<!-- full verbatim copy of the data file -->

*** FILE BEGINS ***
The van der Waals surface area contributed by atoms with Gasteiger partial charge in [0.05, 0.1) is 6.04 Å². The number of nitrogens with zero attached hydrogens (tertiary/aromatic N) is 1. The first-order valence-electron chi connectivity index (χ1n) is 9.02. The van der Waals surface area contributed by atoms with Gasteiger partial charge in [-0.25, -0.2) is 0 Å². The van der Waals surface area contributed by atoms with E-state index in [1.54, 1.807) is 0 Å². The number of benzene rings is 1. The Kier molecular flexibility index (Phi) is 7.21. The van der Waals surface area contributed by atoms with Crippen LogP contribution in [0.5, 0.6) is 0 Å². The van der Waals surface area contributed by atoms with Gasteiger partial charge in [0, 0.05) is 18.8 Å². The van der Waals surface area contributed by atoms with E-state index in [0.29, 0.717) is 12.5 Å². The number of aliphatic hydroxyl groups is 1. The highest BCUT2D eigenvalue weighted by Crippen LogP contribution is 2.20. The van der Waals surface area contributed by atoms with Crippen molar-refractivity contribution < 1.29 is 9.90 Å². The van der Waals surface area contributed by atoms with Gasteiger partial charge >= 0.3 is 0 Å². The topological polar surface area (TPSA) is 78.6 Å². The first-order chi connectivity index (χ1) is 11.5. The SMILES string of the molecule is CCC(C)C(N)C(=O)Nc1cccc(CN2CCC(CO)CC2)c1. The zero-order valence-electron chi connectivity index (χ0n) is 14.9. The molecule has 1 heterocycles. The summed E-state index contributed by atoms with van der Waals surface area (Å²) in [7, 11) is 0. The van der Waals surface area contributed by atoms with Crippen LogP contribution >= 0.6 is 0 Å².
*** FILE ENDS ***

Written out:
The van der Waals surface area contributed by atoms with Gasteiger partial charge in [0.05, 0.1) is 6.04 Å². The number of nitrogens with zero attached hydrogens (tertiary/aromatic N) is 1. The first-order valence-electron chi connectivity index (χ1n) is 9.02. The van der Waals surface area contributed by atoms with Gasteiger partial charge in [-0.25, -0.2) is 0 Å². The van der Waals surface area contributed by atoms with E-state index in [1.54, 1.807) is 0 Å². The number of benzene rings is 1. The Kier molecular flexibility index (Phi) is 7.21. The van der Waals surface area contributed by atoms with Crippen LogP contribution in [0.5, 0.6) is 0 Å². The van der Waals surface area contributed by atoms with Gasteiger partial charge in [0, 0.05) is 18.8 Å². The van der Waals surface area contributed by atoms with E-state index in [0.29, 0.717) is 12.5 Å². The number of aliphatic hydroxyl groups is 1. The highest BCUT2D eigenvalue weighted by Crippen LogP contribution is 2.20. The van der Waals surface area contributed by atoms with Crippen molar-refractivity contribution < 1.29 is 9.90 Å². The van der Waals surface area contributed by atoms with Gasteiger partial charge >= 0.3 is 0 Å². The topological polar surface area (TPSA) is 78.6 Å². The first-order chi connectivity index (χ1) is 11.5. The SMILES string of the molecule is CCC(C)C(N)C(=O)Nc1cccc(CN2CCC(CO)CC2)c1. The zero-order valence-electron chi connectivity index (χ0n) is 14.9. The molecule has 1 heterocycles. The summed E-state index contributed by atoms with van der Waals surface area (Å²) in [7, 11) is 0. The van der Waals surface area contributed by atoms with Crippen LogP contribution >= 0.6 is 0 Å².